Breast cancer patients with lung metastasis express increased ChAT in their lungs
In the biosynthesis and secretion of ACh, extracellular choline is imported via high affinity choline transporter CHT1; in the presence of mitochondria-derived acetyl-CoA, choline is catalyzed into ACh by ChAT in the cytoplasm. The ACh is then packaged into vesicles and released via VAChT in the manner of exocytosis . Therefore, the expression of ChAT and VAChT correlates well with the ability to produce ACh. The expression of ChAT in lung tissues from breast cancer patients with lung metastasis and from patients with non-tumor bearing pulmonary diseases was examined by immunohistochemistry. Six representative results in each group were shown in Fig. 9. Breast cancer patients with lung metastasis showed significantly increased expression of ChAT in their lungs than did patients with non-tumor pulmonary diseases. These data suggest the important role of ACh in remodeling of lung pre-metastatic niche of patients with breast cancer.
In recent years, significant progress has been achieved in the study of the mechanisms underlying chronic stress promoted metastasis of breast cancer. Most studies focused on the role of activation of sympathetic nervous system and the changes of other stress-related hormones in the peripheral circulation in metastasis [15, 16, 41,42,43]. These stress factors promote most hallmarks of cancer through impacting the malignant tissues, their microenvironment, immunity, lymphatic flow and distant potential pre-metastatic niches . High levels of glucocorticoids may induce carcinogenesis through inhibition of the nuclear erythroid factor 2-related factor 2 (Nrf2) mediated protective mechanism [45, 46]. However, the function and organ specificity of chronic stress in shaping the pre-metastatic niche remain largely unknown.
In this study, we found that non-neurogenic ACh participated in remodeling of the pre-metastatic microenvironment in chronic stress induced lung metastasis of breast cancer.
Early in 2013, Paul S Frenette and his colleagues have demonstrated that both the sympathetic nervous system and parasympathetic nervous system are innervated in tumor microenvironment of prostate cancer . The sympathetic nervous system was involved in tumorigenesis, whereas the parasympathetic nervous system participated in the metastasis of tumor . However, there are few studies talking about whether chronic stress would regulate the parasympathetic nervous system. In a mouse model of prostate cancer, the use of nonselective mAChR agonist carbachol could facilitate the invasion and metastasis of mouse prostate tumor, while nonselective mAChR antagonist scopolamine or mAChR1 gene specifically knockout could rescue this unpleasant event . Besides mAChR, another subtype α9 of nAChR, which interacts with ERBB2 and epidermal growth factor receptor, can also influence intercellular adhesion of breast tumor cells thus mediating the metastasis of breast tumor . These findings suggest that parasympathetic nervous system also plays a non-negligible role in tumor metastasis.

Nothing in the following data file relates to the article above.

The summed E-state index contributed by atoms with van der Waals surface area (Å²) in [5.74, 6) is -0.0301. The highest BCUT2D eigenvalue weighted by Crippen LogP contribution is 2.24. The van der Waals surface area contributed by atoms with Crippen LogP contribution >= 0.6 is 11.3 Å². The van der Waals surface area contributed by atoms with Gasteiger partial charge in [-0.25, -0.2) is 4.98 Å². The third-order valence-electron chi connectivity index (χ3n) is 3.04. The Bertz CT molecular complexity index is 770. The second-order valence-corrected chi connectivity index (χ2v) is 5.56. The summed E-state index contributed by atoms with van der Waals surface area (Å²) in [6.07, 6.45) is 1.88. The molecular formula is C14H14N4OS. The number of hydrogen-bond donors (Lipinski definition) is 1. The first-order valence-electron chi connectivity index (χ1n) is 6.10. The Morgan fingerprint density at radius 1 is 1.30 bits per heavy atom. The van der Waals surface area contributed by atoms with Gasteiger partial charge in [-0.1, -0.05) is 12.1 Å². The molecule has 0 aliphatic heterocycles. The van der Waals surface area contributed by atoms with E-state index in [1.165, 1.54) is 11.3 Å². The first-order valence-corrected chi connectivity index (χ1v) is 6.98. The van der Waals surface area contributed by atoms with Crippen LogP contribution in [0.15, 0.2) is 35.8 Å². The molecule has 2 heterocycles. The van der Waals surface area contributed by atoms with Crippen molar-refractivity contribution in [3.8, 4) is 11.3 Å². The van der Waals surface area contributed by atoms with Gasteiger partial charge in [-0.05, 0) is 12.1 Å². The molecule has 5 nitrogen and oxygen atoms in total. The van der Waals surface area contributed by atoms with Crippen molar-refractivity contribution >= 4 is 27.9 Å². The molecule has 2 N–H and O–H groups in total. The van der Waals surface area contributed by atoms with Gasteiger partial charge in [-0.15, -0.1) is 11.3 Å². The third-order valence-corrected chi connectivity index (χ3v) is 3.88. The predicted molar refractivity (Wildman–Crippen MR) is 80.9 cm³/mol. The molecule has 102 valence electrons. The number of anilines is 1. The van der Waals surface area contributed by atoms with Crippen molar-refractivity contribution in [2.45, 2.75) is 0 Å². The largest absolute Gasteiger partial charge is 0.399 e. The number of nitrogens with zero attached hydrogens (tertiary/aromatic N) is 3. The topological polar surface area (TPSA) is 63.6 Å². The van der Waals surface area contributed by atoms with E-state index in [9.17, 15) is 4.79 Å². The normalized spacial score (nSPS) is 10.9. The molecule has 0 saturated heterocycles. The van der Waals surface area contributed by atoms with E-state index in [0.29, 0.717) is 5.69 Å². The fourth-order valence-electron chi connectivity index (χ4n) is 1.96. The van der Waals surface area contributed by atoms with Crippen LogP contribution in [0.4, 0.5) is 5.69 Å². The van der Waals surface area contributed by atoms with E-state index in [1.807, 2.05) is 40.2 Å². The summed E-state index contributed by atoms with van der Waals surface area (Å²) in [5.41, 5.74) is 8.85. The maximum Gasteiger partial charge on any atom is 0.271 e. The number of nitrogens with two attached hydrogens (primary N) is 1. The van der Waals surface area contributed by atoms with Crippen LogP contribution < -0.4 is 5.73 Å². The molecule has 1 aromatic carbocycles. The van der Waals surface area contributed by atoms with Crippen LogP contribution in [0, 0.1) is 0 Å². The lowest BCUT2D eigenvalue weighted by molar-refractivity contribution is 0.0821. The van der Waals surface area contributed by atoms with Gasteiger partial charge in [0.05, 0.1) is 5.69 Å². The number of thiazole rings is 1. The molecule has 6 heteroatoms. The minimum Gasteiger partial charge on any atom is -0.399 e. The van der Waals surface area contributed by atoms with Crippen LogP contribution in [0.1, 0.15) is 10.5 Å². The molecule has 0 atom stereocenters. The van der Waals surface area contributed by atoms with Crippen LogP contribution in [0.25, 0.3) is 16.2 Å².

We demonstrated, for the first time, that chronic stress could activate parasympathetic nerve system in the lung of breast cancer model mice, leading to the elevation of ACh in the lung (Fig. 2). The increased expression of VAChT, one of the parasympathetic nerve system markers, did not morphologically appear like branches of nerve fibers, but appeared with cell-like shape (Fig. 2b-c), suggesting that the source of this increased ACh was probably cells other than nerve fibers. It was reported that pulmonary neuroendocrine cells and immune cells such as CD4+ T cells had the ability to secrete non-neuronal ACh, which played important roles in pathophysiological activities [48,49,50,51,52,53]. By using immunofluorescence and flow cytometry, we demonstrated the expression of ChAT was up-regulated in pulmonary epithelial cells rather than CD4+ T cells (Fig. 3), confirming that the source of this elevated ACh is pulmonary epithelial cells.
Besides the direct regulatory effects on the metastasis-related properties of tumor cells, chronic stress can also mediate the dysfunction of immune system and promote the metastasis of tumor [44, 54]. The dysfunction of immune system includes the abnormal development and differentiation of immune cells, overactivation of immunoreaction, metabolic disorders, imbalance between immunosuppressive cells and anti-tumor cells . It has been reported that chronic stress promotes metastasis via the polarization of macrophages to type II macrophages (M2), which can produce more prostaglandin E2, up-regulate the expression of VEGF and induce the neovascularization in situ [15, 42]. Meanwhile, chronic stress can also promote macrophages towards distant organs, such as lung and lymph nodes, to remodel the pre-metastatic niche . Other researchers have also found that NK cells are involved in chronic stress-induced immunoregulation and the attenuated killing ability of NK cells leads to the metastasis of tumor . To further confirm the influence of chronic stress on lung pre-metastatic niche, immune cell subsets were analyzed. We found that chronic stress could remodel lung pre-metastatic niche with striking increase in neutrophil infiltrations in breast cancer model mice (Fig. 4). Furthermore, we demonstrated that chronic stress could enhance production of chemokines such as CXCL2, and the neutrophil chemotaxis activity of lung culture supernatants from model mice in stress group could be attenuated significantly by CXCL2 neutrolizing antibody (Fig. 5). These data demonstrate that these infiltrated neutrophils are mainly recruited by stress induced CXCL2.